Reconstituted/Bonded Leather: Bonded leather, also known as reconstituted leather, is perhaps the cheekiest form of fake leather available. Introduced to the market in 2007, this product only qualifies as leather – if you believe that a VW Bug qualifies as a Ferrari because both have wheels. Bonded leather consists of a number of vinyl and polyurethane layers affixed to each other. Mixed leather fibers are then glued to the underside of these layers. That’s correct; they aren’t glued to the top of the surface, they’re attached to the underside. The top layer of polyurethane/vinyl is then patterned and dyed to match the traditional look of fine leather.
You might be asking yourself: why have any leather fibers at all if they are just glued to the underside of the material where nobody will ever see them? Manufacturers have been predictably silent on the topic, but most people suspect the presence of these fibers is used to justify marketing claims that the product is “leather.” Considering how this material is made, it is not surprising that reconstituted leather eventually fails and sometimes in less than a year, with cracking, peeling, and discoloration which are all major issues.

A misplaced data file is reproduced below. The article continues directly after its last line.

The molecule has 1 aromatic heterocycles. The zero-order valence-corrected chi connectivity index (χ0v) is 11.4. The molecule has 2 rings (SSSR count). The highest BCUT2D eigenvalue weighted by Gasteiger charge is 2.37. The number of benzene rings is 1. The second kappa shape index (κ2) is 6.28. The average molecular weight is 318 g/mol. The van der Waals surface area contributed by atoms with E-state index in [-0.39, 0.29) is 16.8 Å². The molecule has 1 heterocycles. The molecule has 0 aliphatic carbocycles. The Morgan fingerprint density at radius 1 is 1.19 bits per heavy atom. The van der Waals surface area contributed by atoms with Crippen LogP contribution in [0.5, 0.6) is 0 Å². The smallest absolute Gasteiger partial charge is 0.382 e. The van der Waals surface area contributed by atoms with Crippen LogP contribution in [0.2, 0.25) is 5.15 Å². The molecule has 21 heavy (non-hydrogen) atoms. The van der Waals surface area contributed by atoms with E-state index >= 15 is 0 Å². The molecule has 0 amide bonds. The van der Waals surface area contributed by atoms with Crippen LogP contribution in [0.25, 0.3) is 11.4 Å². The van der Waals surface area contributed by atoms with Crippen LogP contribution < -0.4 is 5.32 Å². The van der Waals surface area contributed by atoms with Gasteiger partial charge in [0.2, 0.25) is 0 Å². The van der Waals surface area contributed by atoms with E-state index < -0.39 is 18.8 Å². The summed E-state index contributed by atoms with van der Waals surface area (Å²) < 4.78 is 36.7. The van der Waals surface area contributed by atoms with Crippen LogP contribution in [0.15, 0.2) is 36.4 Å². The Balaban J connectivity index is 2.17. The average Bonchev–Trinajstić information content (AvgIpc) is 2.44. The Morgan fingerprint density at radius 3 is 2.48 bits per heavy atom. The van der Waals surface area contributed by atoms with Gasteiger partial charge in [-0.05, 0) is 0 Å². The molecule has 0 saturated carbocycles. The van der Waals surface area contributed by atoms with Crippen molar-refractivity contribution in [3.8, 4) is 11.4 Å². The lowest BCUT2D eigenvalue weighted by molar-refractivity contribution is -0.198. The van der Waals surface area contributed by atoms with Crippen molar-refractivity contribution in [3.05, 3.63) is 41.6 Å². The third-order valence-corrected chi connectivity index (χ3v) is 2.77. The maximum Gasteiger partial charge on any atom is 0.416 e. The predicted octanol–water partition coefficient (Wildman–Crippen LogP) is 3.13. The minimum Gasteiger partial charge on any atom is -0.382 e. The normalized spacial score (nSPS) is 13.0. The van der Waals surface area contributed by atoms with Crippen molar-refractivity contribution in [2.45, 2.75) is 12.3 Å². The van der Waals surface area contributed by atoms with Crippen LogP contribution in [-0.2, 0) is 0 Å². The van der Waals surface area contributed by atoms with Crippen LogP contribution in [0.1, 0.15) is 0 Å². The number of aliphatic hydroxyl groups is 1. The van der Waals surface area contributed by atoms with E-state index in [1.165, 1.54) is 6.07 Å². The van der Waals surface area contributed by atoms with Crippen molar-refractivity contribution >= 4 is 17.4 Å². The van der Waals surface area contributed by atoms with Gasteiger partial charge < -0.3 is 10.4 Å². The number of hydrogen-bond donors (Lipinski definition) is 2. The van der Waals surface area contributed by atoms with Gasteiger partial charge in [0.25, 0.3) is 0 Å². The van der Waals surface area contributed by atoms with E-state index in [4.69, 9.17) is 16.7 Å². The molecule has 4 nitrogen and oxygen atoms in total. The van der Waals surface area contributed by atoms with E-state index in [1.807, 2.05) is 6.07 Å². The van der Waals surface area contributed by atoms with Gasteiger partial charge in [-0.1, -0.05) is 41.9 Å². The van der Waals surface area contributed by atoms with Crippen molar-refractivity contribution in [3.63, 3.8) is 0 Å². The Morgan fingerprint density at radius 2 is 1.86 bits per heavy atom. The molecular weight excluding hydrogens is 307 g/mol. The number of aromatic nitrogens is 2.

Bi-Cast Leather: Bi-cast leather is perhaps the most offensive of the fake leather offerings on the market. This leather product is designed to appear as though it is the highest quality top-grain leather available, and sold at ridiculously low prices. These low prices lead unsuspecting consumers to purchase chairs, sofas, and other furniture made with the material under the illusion they are getting a heck of a deal – an impression that unscrupulous sales people aren’t eager to clear up. Ultimately, the consumer ends up terribly disappointed.